Festival Round Up 2018

Heroines Festival 2018 Round-up

Festival Director Sarah Nicholson  (left) with author Margaret Morgan

Festival Director Sarah Nicholson (left) with author Margaret Morgan

 

2018 was our first Heroines Festival, but it definitely won’t be our last! Festival goers described it as a fantastic gathering of hearts and minds”; others said while it had a “very relaxed atmosphere” it was full of “highly engaging writers/poets/film makers”, and was “stimulating and very enjoyable”,  “wonderfully informative and entertaining” and “a celebration of the power and passion of literature, poetry and film art”.

The first event in the festival happened on the 5th September with the launch of Heroines: An anthology of short prose and fiction, which was co-hosted by the South Coast Writers Centre as part of their Word Salad program at the Philanthropy Tribe Cafe. With a focus on reimagining the heroines of legend, fairytale, and mythology, in ways that are both resonant and startlingly new, The Heroines Anthology is a challenging and soulful collection of short fiction and poetry by 24 women writers that interrogates the traditional power dynamics of classic literature, while touching on the deeper questions of women’s true nature. The free launch was a sell out event.

This was an entrée to the main event which was our festival day held at Thirroul Community Centre’s Excelsior Hall on September 8th.  Our first panel of the day, HEARING OUR GRANDMOTHER’S VOICES, began with historical fiction authors Kate Forsyth and Anna Westbrook speaking with Judi Morison from the South Coast Writers Centre about the historical heroines at the heart of their novels and what had inspired them to honour their story. They were worlds apart; with Anna's novel being set in Newtown in the 1940's, and Kate's most recent in England in the 1890's. Anna was motivated to honour the personhood of the female murder victim in her tale, and Kate was following her long-held love of fairy tales. They spoke about the art of crafting, how their novels challenged ideas about historical narratives and ‘truth’, the complexity of crafting an authentic historical voice, and the importance of being fully immersed in your research world. Kate also treated the audience to a show of the lavish Pre-Raphaelite art that inspired her novel.  Guests described the panel as “riveting”.

Our second panel REMEMBER, OR IF LOST, INVENT featured authors Catherine McKinnon and Pamela Hart. Hayley Scrivenor, the director of Wollongong Writers Festival skilfully guided a fascinating conversation on the topic of inventing lost histories and new worlds for women. Catherine and Pamela both write in the historical as well as the speculative genre, and they spoke about the real times and places that inspired their work, and their call to tell the stories of many strong and inspiring heroines who have been ignored by history and literature. They covered the notion of lost histories and the role of research, salvaging and invention in their works. This panel was a true meeting of minds and captured by a festival-goer’s comment that we featured “inspiring, entertaining, thought-provoking, talented women”.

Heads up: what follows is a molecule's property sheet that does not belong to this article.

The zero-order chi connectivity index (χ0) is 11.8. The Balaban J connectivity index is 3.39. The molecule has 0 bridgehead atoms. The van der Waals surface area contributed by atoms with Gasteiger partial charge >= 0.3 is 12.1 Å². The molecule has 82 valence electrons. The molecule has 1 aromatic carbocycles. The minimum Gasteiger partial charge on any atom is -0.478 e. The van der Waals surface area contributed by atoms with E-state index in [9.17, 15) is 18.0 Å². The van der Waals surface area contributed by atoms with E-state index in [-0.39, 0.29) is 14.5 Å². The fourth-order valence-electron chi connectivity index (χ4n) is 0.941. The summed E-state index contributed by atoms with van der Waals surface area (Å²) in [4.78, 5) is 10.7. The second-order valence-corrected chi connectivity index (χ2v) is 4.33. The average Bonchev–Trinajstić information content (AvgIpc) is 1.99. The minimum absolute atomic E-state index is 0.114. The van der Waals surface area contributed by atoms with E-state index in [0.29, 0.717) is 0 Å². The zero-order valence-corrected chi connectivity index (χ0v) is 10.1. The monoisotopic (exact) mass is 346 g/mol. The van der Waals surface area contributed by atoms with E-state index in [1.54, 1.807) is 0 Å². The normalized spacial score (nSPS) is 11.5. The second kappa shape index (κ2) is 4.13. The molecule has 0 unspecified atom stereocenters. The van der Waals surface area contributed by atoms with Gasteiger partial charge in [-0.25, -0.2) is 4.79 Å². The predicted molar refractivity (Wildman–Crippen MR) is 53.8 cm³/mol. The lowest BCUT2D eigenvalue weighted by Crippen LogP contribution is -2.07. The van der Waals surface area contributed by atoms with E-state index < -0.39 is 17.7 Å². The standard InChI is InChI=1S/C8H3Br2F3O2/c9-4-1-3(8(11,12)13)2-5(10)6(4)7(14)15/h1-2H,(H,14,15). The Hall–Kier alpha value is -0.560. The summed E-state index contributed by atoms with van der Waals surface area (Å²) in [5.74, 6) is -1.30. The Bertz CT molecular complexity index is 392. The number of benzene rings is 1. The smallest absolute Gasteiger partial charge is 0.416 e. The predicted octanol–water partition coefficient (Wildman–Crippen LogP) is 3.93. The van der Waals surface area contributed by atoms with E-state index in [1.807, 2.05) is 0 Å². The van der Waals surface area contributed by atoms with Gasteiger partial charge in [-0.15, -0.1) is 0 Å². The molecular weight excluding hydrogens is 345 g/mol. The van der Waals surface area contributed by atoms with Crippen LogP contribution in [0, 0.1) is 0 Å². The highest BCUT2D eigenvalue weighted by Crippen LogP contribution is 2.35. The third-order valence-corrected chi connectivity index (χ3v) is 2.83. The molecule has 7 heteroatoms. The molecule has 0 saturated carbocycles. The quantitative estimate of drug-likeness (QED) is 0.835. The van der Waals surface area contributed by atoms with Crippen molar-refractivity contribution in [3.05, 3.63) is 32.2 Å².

The third panel of the day, FUTURE PERFECT featured debut author Margaret Morgan with Heroines festival director, Sarah Nicholson. Margaret began by reading a harrowing passage from her speculative novel, The Second Cure. Our festival guests loved Margaret. They described her as “incredible” and particularly were blown away by her talk about the horizontal gender power found in the society of our close cousins, the bonobos; and insight she has drawn from her knowledge of biology and neuroscience. Discussing the possibility of matriarchal societies, Margaret remarked that, “We can’t rerun history to try it again with women in charge, so we don’t know how it would work for sure.” We were very sad to have lost Claire Corbett, who was scheduled to speak on the panel, to the demons of NSW Transport, but we hope to have her back next year!

Our final panel RESISTANCE AND REBELLION featured Zanny Begg, Jasmin Tarasin, and Heidi Lee Douglas. Sukhmani Khorana from the University of Wollongong guided a discussion between these screen-based storytellers about what it's like to be a female filmmaker in Australia today. The audience got a peak into their work: a documentary on the Australian suffragettes, Utopia Girls; short film, Little Lamb; and art documentary on the murder of Juanita Nielsen, The Beehive. They discussed how important onscreen women’s stories are to our culture, particularly stories that tell the historical tales of the women who resisted, rebelled and drove social change.

We ended the day with ENOUGH SAID POETRY SLAM presenting SPOKEN WORD WOMEN. Enough Said Poetry Slam's Bella Luna sparkled as our MC. The session was an Open Mic and we were particularly honoured to have lots of emerging young women poets read! There were featured readings from the festival's anthology, from guest authors Lauren Elise Daniels, and Suzanne Burdon, and Enough Said programmed a special special guest reading for us by local emerging poet Zoe Ridgeway.

We had 150 women attend the festival day and many of them responded with glowing feedback. A big thank you goes out to all of our event partners, friends, and volunteers who together made the Heroines Festival happen. We had a fantastic time and are already working on next year’s festival!

You can view our gallery of photos from the festival here.